Training School 2017 – Patient and Carer Involvement and Participation in Long Term Forensic Care

What is the training school about?

The next upcoming training school for the IS1302 COST Action will primarily focus on patient and carer participation and involvement in long term forensic psychiatric care and how this can be realized without compromising risk factors.

In almost every country, long term forensic care is a necessary pathway. It is well understood that rehabilitating forensic patients is a process that takes time. The danger on the other hand is that forensic patients can get stuck in the system. Several causes of this ‘side effect’ can be determined: patient characteristics, quality of treatment or even the quality and availability of facilities with a lower level of security and/or aftercare, lack of patient involvement, etc. This is wat COST Action IS1302 focuses on.

Establishing the Risk Needs Responsivity principles is a must in forensic psychiatry. In Long Term Forensic Care, where the Risk and Needs can be countered in part by context, responsivity becomes fundamentally important. With a focus on Quality of Life, patient and carer participation and involvement should take into account responsivity factors. The focus of this training school will be patient participation, involvement of patients in long term care and how this can be realized without compromising risk factors.

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TRAINING SCHOOL 2017 – Vilnius, Lithuania – 11-13 January 2017

Written by Inga Markiewicz (law assistant and psychologist at the Department of Forensic Psychiatry, Institute of Psychiatry and Neurology in Warsaw, Poland)

The main topic of the COST Training School (TS) in Vilnius was: Treatment pathways and aftercare for forensic psychiatric patients. At the Vilnius University, in a very welcoming atmosphere, we were exchanging scientific opinions and practical experiences gathered when working with the forensic patients. The representatives of four member states (Lithuania, Poland, The Netherlands and UK) participated in the above-mentioned event.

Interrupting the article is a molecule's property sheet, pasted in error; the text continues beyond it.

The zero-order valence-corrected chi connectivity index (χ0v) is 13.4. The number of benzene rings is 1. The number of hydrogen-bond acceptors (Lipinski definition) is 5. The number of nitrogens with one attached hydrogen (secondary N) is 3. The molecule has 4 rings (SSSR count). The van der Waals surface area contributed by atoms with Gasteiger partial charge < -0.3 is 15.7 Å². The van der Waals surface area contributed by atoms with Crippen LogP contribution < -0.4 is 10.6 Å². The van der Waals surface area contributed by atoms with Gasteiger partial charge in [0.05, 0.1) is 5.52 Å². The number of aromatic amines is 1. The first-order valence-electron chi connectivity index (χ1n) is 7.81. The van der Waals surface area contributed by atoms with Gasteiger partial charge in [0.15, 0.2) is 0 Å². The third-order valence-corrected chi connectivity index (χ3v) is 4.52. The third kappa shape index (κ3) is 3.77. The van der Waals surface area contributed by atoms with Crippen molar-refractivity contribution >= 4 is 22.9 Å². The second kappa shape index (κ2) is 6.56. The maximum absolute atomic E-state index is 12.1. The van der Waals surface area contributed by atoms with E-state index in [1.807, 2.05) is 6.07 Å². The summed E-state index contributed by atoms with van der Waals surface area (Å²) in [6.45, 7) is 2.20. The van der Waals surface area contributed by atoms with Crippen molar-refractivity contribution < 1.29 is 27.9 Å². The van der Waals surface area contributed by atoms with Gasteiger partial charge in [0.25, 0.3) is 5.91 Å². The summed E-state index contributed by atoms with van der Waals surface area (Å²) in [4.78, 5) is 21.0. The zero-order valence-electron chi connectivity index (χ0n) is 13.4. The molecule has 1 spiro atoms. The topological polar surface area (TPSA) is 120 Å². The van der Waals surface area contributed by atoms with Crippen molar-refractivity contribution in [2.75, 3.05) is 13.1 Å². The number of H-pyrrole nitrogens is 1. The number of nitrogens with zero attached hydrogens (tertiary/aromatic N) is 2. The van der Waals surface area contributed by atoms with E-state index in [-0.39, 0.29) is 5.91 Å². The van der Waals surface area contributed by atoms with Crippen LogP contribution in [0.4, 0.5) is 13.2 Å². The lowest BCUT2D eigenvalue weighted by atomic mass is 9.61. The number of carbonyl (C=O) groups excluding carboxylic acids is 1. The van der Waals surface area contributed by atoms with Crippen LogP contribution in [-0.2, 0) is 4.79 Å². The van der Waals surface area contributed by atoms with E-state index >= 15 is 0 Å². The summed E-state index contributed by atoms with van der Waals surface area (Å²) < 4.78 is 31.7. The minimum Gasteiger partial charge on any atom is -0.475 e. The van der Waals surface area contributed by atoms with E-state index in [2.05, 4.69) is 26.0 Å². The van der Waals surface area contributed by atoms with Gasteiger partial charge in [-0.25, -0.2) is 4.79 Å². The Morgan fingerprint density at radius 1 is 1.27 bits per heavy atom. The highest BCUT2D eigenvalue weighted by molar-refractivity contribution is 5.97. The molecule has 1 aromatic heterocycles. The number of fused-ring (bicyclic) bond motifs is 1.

Overall logistics was provided by our Lithuanian hosts / the Lithuanian’s COST Action representatives – Ass. Prof. Ilona Cesniene and Prof. Arunas Germanavicius, while the scientific programme was lead by two members of the Core Group of the COST Action 1302 – Mr. Peter Braun and Dr. Erik Bulten.

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The TS consisted of lectures, workshops and self-study. The participants had an opportunity to listen to presentations about the theory of ‘recovery’ and the Good Lives Model in the context of Risk Needs Responsibility – principles of forensic psychiatric care.

Taking into account that different countries have different good points and weaknesses in their forensic systems, TS participants characterized the models of forensic psychiatric care in their countries. All good and bad solutions of the systems were analysed in relation to the regulations and common practice, both at the stage of ‘pre-trial’, and the process of diagnosis, as well as detailed studies, risk assessment, comprehensive treatment (bio-psycho-social model), aftercare and discharge aspects.

All contributors of the TS agreed that treatment process and aftercare must involve jurisdictions and legal frameworks to make satisfactory progress within the system and/or in aftercare.

These multi-dimensional analyses and comparisons of various solutions in the system of forensic psychiatry in Lithuania, Poland, England and the Netherlands were used to develop a joint model that can offer guidelines for forensic psychiatry for all European countries. The initial ideas have been put into tables (Table 1) and all participants have been working on them.